Apr. 1, 1998
Today's Reading: "Vergissmeinnicht" by Keith Douglas from THE COMPLETE POEMS OF KEITH DOUGLAS, published by Oxford University Press.
It's APRIL FOOL'S DAY. No one is entirely sure of how it all got started but it's been around for centuries. Poor Robin's Almanack of 1760 said: The first of April, some do say, Is set apart for All Fools' Day, But why the people call it so, Nor I nor they themselves do know. Mark Twain added that this is "the day upon which we are reminded of what we are on the other 364."
Today is also the beginning of National Poetry Month.
It's the birthday in Memphis, 1895, of blues singer ALBERTA HUNTER. Her mother was a cleaning woman in a Memphis brothel and her father was a Pullman porter who died before she knew him. By the time she was in her 20s she'd worked with nearly all the greats, from Louis Armstrong and Eubie Blake, to Fats Waller and Sidney Bechet and had started writing her own songs. One of them was "Down-Hearted Blues" ÷ Bessie Smith's first recording in 1923 ÷ it sold a million copies within months. She played opposite Paul Robeson in "Show Boat," entertained the troops in WWII and the Korean War ÷ then gave it all up in 1954, in order, she said, "to do something to help humanity." She took a course in practical nursing and went to work at a New York hospital for 20 years and revealed nothing about herself to her patients or co-workers. In 1977 the hospital asked her to retire; she was 82 years old. She hated retirement, said it bored her to tears, and one evening that summer she sang at a friend's party. That led to a six-week stint in a Greenwich Village club and pretty soon crowds were lined up around the block to get in. She started writing songs again and performing full-time which she kept up till right before she died at 89.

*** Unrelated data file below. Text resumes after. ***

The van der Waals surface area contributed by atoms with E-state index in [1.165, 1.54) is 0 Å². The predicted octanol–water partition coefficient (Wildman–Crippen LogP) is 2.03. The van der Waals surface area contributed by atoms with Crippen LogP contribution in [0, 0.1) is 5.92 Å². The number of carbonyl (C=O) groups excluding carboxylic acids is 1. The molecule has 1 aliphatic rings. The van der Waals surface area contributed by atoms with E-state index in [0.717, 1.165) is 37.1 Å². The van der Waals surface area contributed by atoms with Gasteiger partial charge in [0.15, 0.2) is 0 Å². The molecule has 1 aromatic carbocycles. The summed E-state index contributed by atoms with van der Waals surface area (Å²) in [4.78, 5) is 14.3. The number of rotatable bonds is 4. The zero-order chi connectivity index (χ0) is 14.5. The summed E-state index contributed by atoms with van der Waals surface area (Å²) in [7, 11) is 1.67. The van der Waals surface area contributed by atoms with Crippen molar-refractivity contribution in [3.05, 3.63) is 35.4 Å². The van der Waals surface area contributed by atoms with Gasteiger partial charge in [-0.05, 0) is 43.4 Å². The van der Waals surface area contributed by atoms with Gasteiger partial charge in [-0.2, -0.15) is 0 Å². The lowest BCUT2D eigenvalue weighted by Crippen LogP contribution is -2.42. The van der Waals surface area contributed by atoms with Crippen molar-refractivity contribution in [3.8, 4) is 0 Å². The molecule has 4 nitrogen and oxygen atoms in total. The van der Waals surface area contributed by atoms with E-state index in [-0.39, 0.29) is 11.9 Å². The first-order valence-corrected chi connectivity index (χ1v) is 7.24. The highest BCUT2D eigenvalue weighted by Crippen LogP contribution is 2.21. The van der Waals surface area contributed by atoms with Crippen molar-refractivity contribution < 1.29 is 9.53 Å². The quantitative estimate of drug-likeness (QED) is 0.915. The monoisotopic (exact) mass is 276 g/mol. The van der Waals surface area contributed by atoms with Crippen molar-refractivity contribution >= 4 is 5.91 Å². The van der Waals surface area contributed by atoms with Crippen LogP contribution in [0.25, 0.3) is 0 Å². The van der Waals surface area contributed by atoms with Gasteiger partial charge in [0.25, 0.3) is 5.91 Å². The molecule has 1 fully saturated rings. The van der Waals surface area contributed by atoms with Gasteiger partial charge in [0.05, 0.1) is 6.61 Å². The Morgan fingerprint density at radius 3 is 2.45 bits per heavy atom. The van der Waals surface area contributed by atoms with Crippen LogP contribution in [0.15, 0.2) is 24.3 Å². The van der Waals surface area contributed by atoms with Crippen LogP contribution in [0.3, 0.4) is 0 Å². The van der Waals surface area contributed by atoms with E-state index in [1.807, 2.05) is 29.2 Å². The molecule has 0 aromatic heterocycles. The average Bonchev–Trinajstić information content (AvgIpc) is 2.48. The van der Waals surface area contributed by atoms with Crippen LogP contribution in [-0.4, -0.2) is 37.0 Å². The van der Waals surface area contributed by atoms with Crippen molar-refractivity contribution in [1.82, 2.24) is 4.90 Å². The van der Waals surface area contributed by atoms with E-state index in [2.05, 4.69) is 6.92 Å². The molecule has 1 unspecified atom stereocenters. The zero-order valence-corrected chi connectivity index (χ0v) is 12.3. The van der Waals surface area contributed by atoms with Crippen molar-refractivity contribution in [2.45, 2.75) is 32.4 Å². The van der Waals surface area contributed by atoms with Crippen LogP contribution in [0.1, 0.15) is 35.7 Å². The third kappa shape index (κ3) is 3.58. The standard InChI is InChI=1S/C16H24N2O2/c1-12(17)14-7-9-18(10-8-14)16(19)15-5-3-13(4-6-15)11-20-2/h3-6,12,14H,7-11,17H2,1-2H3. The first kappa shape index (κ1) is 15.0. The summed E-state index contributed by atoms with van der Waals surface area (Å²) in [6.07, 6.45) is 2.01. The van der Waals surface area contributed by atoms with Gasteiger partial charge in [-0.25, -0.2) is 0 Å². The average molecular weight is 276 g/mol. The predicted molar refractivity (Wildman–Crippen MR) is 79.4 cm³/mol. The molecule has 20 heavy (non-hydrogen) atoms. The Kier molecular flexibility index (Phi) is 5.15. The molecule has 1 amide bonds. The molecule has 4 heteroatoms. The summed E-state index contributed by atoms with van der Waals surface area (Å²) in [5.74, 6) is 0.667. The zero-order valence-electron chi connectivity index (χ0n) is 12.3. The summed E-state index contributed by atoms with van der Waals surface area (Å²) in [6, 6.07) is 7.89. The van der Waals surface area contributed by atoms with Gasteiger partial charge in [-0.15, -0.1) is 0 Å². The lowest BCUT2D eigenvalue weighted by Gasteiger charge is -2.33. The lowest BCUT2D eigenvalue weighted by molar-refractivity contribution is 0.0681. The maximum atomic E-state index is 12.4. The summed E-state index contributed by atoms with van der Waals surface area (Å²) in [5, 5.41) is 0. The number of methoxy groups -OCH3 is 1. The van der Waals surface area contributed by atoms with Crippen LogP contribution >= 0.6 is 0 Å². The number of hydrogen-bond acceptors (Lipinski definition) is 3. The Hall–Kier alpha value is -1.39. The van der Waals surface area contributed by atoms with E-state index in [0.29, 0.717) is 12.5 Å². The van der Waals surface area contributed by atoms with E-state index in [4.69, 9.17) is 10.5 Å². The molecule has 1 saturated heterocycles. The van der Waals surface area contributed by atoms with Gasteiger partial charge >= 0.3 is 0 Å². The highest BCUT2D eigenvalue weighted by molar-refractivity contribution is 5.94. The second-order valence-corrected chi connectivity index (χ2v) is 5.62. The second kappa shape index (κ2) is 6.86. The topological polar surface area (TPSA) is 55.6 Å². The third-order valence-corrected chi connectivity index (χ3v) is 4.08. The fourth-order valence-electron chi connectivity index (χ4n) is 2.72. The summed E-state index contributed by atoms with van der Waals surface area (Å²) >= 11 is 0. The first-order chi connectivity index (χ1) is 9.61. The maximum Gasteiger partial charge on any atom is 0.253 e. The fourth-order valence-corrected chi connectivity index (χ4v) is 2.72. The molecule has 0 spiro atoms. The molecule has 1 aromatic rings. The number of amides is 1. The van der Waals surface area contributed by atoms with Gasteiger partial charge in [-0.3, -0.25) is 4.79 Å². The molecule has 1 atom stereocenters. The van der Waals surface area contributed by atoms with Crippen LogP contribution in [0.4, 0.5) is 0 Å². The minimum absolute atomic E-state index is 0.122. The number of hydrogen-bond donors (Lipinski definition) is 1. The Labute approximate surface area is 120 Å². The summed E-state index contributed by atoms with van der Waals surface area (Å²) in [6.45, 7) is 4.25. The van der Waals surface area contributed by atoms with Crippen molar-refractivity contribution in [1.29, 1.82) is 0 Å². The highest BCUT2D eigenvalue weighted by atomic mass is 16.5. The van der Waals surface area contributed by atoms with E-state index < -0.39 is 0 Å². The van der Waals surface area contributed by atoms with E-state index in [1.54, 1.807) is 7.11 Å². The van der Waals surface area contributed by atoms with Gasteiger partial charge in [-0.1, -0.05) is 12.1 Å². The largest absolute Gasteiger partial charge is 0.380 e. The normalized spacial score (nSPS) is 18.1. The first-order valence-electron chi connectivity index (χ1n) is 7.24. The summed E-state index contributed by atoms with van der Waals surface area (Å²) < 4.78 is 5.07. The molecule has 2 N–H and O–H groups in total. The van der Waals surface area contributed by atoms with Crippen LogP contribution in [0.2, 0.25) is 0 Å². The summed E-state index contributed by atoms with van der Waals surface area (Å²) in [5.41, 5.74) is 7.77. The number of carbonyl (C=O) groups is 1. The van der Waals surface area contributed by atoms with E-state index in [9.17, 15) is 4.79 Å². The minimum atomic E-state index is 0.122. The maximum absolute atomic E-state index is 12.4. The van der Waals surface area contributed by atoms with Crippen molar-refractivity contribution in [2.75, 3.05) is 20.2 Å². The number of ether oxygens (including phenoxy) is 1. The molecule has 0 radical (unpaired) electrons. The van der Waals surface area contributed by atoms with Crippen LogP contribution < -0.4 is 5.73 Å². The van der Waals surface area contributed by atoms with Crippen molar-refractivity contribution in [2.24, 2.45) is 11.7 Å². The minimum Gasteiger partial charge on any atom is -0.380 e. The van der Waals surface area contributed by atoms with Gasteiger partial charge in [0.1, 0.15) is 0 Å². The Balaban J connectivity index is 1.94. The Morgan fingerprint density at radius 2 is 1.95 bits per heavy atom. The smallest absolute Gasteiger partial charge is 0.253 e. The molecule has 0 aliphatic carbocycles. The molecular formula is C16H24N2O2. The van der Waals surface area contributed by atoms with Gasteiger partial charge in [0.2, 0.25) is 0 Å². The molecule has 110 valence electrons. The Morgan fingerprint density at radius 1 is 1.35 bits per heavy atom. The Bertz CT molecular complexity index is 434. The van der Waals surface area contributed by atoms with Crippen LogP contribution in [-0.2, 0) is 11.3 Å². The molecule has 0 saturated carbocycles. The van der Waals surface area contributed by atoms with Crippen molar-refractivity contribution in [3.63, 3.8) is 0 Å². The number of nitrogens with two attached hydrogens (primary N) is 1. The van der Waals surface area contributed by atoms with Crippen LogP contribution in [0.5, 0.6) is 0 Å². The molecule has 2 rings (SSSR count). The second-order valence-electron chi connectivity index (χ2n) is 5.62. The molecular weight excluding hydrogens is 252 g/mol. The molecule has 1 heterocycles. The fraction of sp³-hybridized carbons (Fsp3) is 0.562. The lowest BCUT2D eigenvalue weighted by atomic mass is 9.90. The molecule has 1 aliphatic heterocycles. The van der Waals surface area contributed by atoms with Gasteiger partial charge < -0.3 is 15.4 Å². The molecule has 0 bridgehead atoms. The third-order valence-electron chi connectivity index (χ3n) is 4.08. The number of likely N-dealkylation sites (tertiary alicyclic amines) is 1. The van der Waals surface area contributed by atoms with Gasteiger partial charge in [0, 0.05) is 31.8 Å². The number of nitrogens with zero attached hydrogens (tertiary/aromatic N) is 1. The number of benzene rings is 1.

It's the anniversary of THE DEFEAT AT FIVE FORKS, in 1865, the battle that virtually ended the Civil War. Several thousand Confederate troops under George Pickett were on the run from Union troops when they were cut off and defeated at Five Forks, Virginia. This bottled up Robert E. Lee's armies in the railroad town of Petersburg, Virginia and in the Confederate capitol, Richmond. The next day Lee got word to Confederate President, Jefferson Davis, that he would have to evacuate Richmond. Davis and his cabinet fled Richmond by train for Danville, Virginia, and the war was all but over.
Be well, do good work, and keep in touch.®